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Diverging Patterns in a Two Country Model with Endogenous Labor Migration

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  • REICHLIN, Pietro

    (Universita’ di Napoli “ Frederico II”)

  • RUSTICHINI, Aldo

    (CORE, Université catholique de Louvain, B-1348 Louvain-la-Neuve, Belgium and New York University)

Abstract

Models with endogenous growth due to production externalities imply that per capita output is positively affected by the size of the labor force (which we interpret as the stock of human capital). In this framework we investigate the effects of labor migration between two countries in the presence of free trade and perfect capital mobility. We show that any wage differential between countries sets up a continuous flow of migration of the workforce from the "low wage" country to the "high wage" country. This flow does not dampen over time and wage differentials become larger and larger. As a consequence, the former country will be permanently underdeveloped with respect to the latter. In a second part of the paper we modi fy the model to incorporate heterogeneous labor inputs (skilled and unskilled). Then, we study all the possible stable and unstable patterns of migration between countries and sectors and show that divergence as well as flow reversals are possible (the sending country may subsequentially become a receiving country).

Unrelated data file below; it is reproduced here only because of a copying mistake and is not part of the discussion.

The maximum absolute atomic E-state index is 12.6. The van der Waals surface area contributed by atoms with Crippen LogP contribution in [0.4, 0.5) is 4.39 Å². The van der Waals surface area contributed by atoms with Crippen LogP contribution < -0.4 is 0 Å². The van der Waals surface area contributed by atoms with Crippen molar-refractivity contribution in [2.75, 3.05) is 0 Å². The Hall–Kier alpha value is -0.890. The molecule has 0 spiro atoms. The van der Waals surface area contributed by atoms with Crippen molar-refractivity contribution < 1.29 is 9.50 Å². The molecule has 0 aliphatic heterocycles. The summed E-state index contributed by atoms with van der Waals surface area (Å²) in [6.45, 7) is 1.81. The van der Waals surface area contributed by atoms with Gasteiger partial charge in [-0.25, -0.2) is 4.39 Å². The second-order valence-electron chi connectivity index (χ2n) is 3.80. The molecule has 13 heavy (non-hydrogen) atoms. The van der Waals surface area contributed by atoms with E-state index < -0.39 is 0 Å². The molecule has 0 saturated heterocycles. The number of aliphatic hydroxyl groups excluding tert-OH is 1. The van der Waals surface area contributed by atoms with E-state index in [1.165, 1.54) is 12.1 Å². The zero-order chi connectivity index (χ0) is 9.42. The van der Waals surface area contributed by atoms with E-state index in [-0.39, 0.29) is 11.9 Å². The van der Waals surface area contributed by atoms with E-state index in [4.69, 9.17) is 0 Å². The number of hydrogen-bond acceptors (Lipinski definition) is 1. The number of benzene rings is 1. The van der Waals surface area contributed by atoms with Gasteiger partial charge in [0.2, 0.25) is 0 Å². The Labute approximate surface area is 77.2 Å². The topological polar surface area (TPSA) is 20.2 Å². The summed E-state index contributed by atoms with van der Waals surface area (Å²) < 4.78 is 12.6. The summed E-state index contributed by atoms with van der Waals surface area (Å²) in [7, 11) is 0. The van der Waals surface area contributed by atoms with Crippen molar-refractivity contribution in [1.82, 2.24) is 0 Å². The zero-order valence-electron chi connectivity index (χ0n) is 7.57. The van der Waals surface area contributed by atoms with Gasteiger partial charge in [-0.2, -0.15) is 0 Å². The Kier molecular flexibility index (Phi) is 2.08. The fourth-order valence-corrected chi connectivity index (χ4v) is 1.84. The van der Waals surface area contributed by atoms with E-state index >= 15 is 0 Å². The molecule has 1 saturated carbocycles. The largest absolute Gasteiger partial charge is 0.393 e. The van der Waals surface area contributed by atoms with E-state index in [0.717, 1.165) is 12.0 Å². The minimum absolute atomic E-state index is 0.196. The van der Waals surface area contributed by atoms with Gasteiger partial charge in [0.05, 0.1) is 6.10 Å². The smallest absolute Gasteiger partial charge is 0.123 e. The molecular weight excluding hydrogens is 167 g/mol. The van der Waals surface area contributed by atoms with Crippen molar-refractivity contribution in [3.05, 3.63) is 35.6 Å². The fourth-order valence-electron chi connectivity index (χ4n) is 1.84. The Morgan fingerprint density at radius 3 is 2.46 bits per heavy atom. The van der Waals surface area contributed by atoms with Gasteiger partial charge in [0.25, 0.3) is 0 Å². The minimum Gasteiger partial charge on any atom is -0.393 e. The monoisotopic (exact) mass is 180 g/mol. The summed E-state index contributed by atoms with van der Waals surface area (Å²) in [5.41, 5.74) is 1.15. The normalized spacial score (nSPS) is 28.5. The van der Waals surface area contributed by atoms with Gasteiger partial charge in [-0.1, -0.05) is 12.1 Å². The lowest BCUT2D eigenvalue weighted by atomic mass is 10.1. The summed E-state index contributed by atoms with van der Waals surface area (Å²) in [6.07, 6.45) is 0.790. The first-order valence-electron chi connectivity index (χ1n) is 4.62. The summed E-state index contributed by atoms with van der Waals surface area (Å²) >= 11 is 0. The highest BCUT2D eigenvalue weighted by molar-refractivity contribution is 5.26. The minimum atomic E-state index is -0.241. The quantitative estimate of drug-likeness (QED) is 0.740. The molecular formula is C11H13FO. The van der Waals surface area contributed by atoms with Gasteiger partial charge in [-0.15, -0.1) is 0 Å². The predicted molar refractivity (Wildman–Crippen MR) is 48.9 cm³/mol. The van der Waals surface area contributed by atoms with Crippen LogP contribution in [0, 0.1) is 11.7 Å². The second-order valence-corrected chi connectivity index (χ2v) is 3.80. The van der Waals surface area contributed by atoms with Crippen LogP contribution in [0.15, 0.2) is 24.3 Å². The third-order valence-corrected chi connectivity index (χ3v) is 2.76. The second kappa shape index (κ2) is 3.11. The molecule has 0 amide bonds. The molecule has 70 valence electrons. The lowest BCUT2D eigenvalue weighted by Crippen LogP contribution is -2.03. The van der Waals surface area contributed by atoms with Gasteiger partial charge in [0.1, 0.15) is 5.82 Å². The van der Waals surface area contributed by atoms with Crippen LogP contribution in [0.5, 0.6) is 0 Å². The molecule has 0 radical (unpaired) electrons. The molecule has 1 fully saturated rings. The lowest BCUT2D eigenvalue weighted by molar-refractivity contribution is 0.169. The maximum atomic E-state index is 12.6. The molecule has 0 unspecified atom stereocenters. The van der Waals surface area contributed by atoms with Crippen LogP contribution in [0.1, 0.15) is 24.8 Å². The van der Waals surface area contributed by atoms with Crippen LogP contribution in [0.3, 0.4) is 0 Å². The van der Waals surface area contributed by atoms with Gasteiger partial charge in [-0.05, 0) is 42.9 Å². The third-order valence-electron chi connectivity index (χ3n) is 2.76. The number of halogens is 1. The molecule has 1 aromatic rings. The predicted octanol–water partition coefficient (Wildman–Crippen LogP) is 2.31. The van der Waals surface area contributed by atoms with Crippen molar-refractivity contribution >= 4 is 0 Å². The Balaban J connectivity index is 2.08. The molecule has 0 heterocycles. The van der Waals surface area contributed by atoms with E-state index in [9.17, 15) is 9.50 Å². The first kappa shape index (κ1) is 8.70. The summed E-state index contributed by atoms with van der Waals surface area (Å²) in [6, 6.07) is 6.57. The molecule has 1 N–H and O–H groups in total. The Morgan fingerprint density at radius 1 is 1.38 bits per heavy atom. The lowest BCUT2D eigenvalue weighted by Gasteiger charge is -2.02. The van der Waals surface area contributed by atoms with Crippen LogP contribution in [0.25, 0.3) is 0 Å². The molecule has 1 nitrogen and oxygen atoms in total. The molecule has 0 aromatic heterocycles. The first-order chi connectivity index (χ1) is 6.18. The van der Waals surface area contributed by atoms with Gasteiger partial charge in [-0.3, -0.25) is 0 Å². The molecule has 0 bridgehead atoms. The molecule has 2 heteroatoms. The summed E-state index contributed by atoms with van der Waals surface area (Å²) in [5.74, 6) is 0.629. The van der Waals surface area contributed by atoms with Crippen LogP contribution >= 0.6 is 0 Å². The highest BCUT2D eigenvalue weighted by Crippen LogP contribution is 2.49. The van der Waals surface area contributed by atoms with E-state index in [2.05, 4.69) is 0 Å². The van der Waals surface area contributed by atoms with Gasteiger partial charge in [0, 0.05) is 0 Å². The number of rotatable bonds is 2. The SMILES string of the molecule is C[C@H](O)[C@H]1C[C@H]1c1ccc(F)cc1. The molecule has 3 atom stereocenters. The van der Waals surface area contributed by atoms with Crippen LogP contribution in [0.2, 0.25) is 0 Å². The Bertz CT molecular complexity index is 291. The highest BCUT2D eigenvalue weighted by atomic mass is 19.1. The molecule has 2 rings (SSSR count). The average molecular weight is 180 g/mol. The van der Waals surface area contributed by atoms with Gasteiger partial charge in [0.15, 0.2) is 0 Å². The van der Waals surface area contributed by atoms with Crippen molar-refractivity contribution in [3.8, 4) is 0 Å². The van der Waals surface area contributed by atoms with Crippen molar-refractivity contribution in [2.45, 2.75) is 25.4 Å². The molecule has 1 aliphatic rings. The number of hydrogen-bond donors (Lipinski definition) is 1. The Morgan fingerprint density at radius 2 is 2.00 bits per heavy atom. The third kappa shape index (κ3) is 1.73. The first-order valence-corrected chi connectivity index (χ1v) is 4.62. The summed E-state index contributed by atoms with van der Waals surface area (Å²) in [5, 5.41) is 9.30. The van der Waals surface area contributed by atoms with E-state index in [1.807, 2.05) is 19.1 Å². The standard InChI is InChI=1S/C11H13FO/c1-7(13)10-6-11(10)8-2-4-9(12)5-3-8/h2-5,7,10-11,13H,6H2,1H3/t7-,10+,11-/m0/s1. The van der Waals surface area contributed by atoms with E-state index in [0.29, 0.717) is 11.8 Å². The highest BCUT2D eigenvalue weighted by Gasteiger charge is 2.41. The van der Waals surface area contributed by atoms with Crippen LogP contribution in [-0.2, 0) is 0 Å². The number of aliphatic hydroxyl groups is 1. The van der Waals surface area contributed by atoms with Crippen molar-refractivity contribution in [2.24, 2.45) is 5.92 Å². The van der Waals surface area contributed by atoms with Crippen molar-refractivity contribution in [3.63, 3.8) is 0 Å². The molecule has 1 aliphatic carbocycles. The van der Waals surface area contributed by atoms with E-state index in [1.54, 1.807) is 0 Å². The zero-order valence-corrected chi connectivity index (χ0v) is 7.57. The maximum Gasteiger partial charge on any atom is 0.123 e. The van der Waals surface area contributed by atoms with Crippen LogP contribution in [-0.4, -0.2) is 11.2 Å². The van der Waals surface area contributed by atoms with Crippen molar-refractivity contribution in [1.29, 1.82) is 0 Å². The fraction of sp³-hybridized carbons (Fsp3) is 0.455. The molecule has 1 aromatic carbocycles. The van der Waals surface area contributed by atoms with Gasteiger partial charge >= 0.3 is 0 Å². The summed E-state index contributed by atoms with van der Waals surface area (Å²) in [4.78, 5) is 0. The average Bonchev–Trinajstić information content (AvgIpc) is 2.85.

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Bibliographic Info

Paper provided by Université catholique de Louvain, Center for Operations Research and Econometrics (CORE) in its series CORE Discussion Papers with number 1993032.

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Date of creation: 01 Sep 1993
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Handle: RePEc:cor:louvco:1993032

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Cited by:
  1. Stolz, Yvonne & Baten, Jörg & Botelho, Tarcísio, 2011. "Growth effects of 19th century mass migrations: "Fome Zero" for Brazil," University of Tuebingen Working Papers in Economics and Finance 20, University of Tuebingen, Faculty of Economics and Social Sciences.
  2. Reichlin, Pietro & Rustichini, Aldo, 1998. "Diverging patterns with endogenous labor migration," Journal of Economic Dynamics and Control, Elsevier, vol. 22(5), pages 703-728, May.
  3. Magris, Francesco & Russo, Giuseppe, 2009. "Selective immigration policies, human capital accumulation and migration duration in infinite horizon," Research in Economics, Elsevier, vol. 63(2), pages 114-126, June.
  4. Stephen Drinkwater & Paul Levine & Emanuela Lotti & Joseph Pearlman, 2003. "The Economic Impact of Migration: A Survey," School of Economics Discussion Papers 0103, School of Economics, University of Surrey.
  5. Faini, Riccardo, 1996. "Increasing returns, migrations and convergence," Journal of Development Economics, Elsevier, vol. 49(1), pages 121-136, April.

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